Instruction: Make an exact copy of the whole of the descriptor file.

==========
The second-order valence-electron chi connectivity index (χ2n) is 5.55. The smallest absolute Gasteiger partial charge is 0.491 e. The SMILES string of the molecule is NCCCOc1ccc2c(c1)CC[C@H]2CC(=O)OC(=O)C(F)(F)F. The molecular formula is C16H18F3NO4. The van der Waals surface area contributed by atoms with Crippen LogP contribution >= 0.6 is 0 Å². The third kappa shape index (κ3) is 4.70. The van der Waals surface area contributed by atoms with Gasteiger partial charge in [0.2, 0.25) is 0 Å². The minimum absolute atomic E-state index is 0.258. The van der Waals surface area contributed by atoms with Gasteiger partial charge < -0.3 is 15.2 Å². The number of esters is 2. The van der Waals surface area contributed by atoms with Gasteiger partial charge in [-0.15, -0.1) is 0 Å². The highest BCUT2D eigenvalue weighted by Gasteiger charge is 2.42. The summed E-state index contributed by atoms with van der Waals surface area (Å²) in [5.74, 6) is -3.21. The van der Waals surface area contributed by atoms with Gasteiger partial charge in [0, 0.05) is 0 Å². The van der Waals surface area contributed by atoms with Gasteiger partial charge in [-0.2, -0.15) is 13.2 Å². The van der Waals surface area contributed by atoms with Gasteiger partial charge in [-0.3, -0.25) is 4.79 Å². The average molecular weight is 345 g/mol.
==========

The second-order valence-electron chi connectivity index (χ2n) is 5.55. The smallest absolute Gasteiger partial charge is 0.491 e. The SMILES string of the molecule is NCCCOc1ccc2c(c1)CC[C@H]2CC(=O)OC(=O)C(F)(F)F. The molecular formula is C16H18F3NO4. The van der Waals surface area contributed by atoms with Crippen LogP contribution >= 0.6 is 0 Å². The third kappa shape index (κ3) is 4.70. The van der Waals surface area contributed by atoms with Gasteiger partial charge in [0.2, 0.25) is 0 Å². The minimum absolute atomic E-state index is 0.258. The van der Waals surface area contributed by atoms with Gasteiger partial charge < -0.3 is 15.2 Å². The number of esters is 2. The van der Waals surface area contributed by atoms with Gasteiger partial charge in [-0.15, -0.1) is 0 Å². The highest BCUT2D eigenvalue weighted by Gasteiger charge is 2.42. The summed E-state index contributed by atoms with van der Waals surface area (Å²) in [5.74, 6) is -3.21. The van der Waals surface area contributed by atoms with Gasteiger partial charge in [0, 0.05) is 0 Å². The van der Waals surface area contributed by atoms with Gasteiger partial charge in [-0.2, -0.15) is 13.2 Å². The van der Waals surface area contributed by atoms with Gasteiger partial charge in [-0.3, -0.25) is 4.79 Å². The average molecular weight is 345 g/mol.